S also wanted a pair of bloomers and I agreed that they are a very practical garment for an active girl. For them, I took a modern pattern for culottes and used elastic to gather the leg openings and the waist. The elastic isn’t really a historical thing but it does help a lot when you have to take a bathroom break! I did add one historical detail: a pair of initials embroidered in red.
I let S borrow my straw hat and we added a white silk bow to decorate it. Some months previously, I had bought a tiny little parasol from the Recycling Centre and that was perfectly sized for my daughter.
Knee-high socks do not really differ from Edwardian socks from afar and stayed up without needing any suspenders. The outfit was completed with the cute Victorian-inspired shoes with small heels that we had found at a flea market. Black, flat-bottomed shoes would have been better but one gets what is available and in the right size. Luckily S can now wear the smallest women’s size which makes it much easier to find leather shoes!
The skirt and the belt
I went through some period magazines and saw a lot of children’s skirts that were simple gathered rectangles. So, I decided to do a skirt out of two 60″ (150 cm) wide rectangular pieces. I gathered the skirt to a waistband and added a placket to the centre back. To mimic the blue ribbon in the bodice collar I sewed a strip to the hem of the skirt. I did not line the skirt as I didn’t want it to be too warm. I also left out the hem braid that I usually add as this skirt is much shorter than the skirts of adult women.
It was hard to get the skirt and the bodice to stay neatly together even with all the hooks and eyes and even with a couple of extra safety pins. Thus a belt was not only pretty but also necessary. I didn’t want to spend money on silk so I got very silk-like viscose and made a belt out of it.
The final outfit: bodice, skirt and the accessories
I finished the dress on the 1st of May and the meadow near the beach was filled with wood anemones.
It was warm but the summer hadn’t yet arrived properly so the colours at the seafront were muted and we got to take some very nice photos.
I was a bit worried about falling down on the rocks but S didn’t seem to have any problem even with her high heels. But I had a fresh memory of me slipping on icy rocks earlier this year at that particular spot and falling to the mud with my camera!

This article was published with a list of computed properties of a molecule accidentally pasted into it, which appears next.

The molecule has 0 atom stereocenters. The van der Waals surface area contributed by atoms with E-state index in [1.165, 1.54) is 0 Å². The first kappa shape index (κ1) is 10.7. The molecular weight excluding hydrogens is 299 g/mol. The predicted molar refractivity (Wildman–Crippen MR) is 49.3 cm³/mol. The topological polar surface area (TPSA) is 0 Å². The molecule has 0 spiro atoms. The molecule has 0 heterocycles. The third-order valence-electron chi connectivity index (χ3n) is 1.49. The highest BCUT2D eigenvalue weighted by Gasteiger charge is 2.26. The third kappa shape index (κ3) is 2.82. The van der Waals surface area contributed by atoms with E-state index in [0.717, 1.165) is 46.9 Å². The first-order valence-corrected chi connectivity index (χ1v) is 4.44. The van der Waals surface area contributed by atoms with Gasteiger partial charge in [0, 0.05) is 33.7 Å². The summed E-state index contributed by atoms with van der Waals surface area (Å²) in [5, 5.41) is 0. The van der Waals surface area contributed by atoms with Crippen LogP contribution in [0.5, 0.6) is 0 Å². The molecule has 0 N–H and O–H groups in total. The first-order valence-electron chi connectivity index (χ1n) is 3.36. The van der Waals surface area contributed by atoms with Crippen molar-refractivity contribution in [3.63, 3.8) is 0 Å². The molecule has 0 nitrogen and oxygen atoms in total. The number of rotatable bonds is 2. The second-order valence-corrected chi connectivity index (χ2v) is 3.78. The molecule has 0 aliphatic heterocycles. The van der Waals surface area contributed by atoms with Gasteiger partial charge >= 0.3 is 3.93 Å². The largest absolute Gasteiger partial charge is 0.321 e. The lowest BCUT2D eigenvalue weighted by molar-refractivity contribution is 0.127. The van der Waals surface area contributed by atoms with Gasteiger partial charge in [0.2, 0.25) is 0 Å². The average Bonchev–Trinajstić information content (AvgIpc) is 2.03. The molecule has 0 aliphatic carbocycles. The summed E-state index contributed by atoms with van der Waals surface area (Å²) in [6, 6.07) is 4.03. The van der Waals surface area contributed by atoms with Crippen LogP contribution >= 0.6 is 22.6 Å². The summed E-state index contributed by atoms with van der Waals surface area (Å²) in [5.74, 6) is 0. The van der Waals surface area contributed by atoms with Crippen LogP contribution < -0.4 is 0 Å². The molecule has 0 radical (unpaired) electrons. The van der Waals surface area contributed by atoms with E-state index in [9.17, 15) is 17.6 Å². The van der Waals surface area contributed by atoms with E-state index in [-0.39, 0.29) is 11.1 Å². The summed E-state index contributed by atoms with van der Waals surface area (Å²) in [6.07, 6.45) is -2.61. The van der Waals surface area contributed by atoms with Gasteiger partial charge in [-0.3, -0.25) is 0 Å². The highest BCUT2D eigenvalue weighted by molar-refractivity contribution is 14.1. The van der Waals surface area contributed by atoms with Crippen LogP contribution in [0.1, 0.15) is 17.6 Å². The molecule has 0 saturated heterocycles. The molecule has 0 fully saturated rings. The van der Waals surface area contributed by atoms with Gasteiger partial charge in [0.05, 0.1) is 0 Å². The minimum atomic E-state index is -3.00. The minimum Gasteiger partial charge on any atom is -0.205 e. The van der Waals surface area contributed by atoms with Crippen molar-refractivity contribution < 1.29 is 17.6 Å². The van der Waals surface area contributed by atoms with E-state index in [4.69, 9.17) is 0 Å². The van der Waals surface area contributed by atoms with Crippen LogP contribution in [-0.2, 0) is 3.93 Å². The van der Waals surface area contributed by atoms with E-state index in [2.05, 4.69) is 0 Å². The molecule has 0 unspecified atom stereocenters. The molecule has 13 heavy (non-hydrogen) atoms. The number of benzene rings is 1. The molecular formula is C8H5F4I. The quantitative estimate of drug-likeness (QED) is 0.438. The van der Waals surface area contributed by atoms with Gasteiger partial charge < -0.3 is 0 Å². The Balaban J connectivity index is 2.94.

My daughter was very enthusiastic about her new Edwardian outfit. She immediately saw how the different elements of the dress work together to create a balanced look. She commented how the dress just doesn’t look right without the hat as the collar is so wide.
And of course, I had to reward my model with cheesecake and lemonade afterward in a cute café located suitably in an Edwardian villa. Here, she looks just like the Anne of Green Gables, only with brown hair.
I bet my daughter that she wouldn’t wear the dress to school. I lost but I had so much fun imagining people’s faces seeing my daughter in an historical outfit! According to my daughter, a straw hat wasn’t very practical as the little kiddos couldn’t resist throwing it around like a frisbee and my daughter had to keep chasing her hat. She couldn’t stay mad at them, though. She also had to answer dozens of curious questions about her outfit which she gladly did.
After the photosessions and a day at school the dress was quite dirty. I was a bit afraid of washing the dress but I shouldn’t have worried. We still have several events planned where she can wear this dress this summer and hopefully it will not be too small even the next summer.
I hope you liked this post and the video. Do subscribe to my YouTube channel and this blog to get a reminder when I upload a new post or a video! See you soon! Happy Sewing!